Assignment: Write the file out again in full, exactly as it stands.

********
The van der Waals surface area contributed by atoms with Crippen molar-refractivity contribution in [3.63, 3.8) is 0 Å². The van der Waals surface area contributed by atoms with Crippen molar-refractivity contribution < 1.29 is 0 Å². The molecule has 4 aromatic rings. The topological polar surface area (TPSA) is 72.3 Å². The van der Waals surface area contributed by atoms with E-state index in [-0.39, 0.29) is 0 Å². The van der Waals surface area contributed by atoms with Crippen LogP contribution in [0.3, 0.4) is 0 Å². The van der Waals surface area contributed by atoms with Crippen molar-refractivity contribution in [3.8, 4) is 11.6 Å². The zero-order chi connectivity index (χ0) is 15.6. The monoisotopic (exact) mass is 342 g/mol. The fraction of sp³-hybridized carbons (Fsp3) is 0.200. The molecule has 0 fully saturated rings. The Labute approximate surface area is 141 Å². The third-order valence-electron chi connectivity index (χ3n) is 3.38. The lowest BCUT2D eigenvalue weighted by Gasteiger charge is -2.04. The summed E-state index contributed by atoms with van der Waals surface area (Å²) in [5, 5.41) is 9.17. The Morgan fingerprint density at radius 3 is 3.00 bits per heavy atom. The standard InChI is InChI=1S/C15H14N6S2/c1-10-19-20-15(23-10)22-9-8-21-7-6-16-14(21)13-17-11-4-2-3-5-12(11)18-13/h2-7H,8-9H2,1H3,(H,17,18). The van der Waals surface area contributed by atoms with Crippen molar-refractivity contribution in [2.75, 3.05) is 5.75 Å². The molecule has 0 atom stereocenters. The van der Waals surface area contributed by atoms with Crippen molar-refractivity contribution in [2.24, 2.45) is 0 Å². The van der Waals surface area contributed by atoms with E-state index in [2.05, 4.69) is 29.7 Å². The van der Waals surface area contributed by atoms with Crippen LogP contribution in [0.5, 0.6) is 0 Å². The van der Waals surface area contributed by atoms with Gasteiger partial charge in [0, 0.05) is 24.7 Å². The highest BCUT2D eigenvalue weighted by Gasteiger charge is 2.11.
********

The van der Waals surface area contributed by atoms with Crippen molar-refractivity contribution in [3.63, 3.8) is 0 Å². The van der Waals surface area contributed by atoms with Crippen molar-refractivity contribution < 1.29 is 0 Å². The molecule has 4 aromatic rings. The topological polar surface area (TPSA) is 72.3 Å². The van der Waals surface area contributed by atoms with E-state index in [-0.39, 0.29) is 0 Å². The van der Waals surface area contributed by atoms with Crippen LogP contribution in [0.3, 0.4) is 0 Å². The van der Waals surface area contributed by atoms with Crippen molar-refractivity contribution in [3.8, 4) is 11.6 Å². The zero-order chi connectivity index (χ0) is 15.6. The monoisotopic (exact) mass is 342 g/mol. The fraction of sp³-hybridized carbons (Fsp3) is 0.200. The molecule has 0 fully saturated rings. The Labute approximate surface area is 141 Å². The third-order valence-electron chi connectivity index (χ3n) is 3.38. The lowest BCUT2D eigenvalue weighted by Gasteiger charge is -2.04. The summed E-state index contributed by atoms with van der Waals surface area (Å²) in [5, 5.41) is 9.17. The Morgan fingerprint density at radius 3 is 3.00 bits per heavy atom. The standard InChI is InChI=1S/C15H14N6S2/c1-10-19-20-15(23-10)22-9-8-21-7-6-16-14(21)13-17-11-4-2-3-5-12(11)18-13/h2-7H,8-9H2,1H3,(H,17,18). The van der Waals surface area contributed by atoms with Crippen molar-refractivity contribution in [2.75, 3.05) is 5.75 Å². The molecule has 0 atom stereocenters. The van der Waals surface area contributed by atoms with Crippen molar-refractivity contribution in [2.24, 2.45) is 0 Å². The van der Waals surface area contributed by atoms with E-state index in [2.05, 4.69) is 29.7 Å². The van der Waals surface area contributed by atoms with Crippen LogP contribution in [0.5, 0.6) is 0 Å². The van der Waals surface area contributed by atoms with Gasteiger partial charge in [0, 0.05) is 24.7 Å². The highest BCUT2D eigenvalue weighted by Gasteiger charge is 2.11.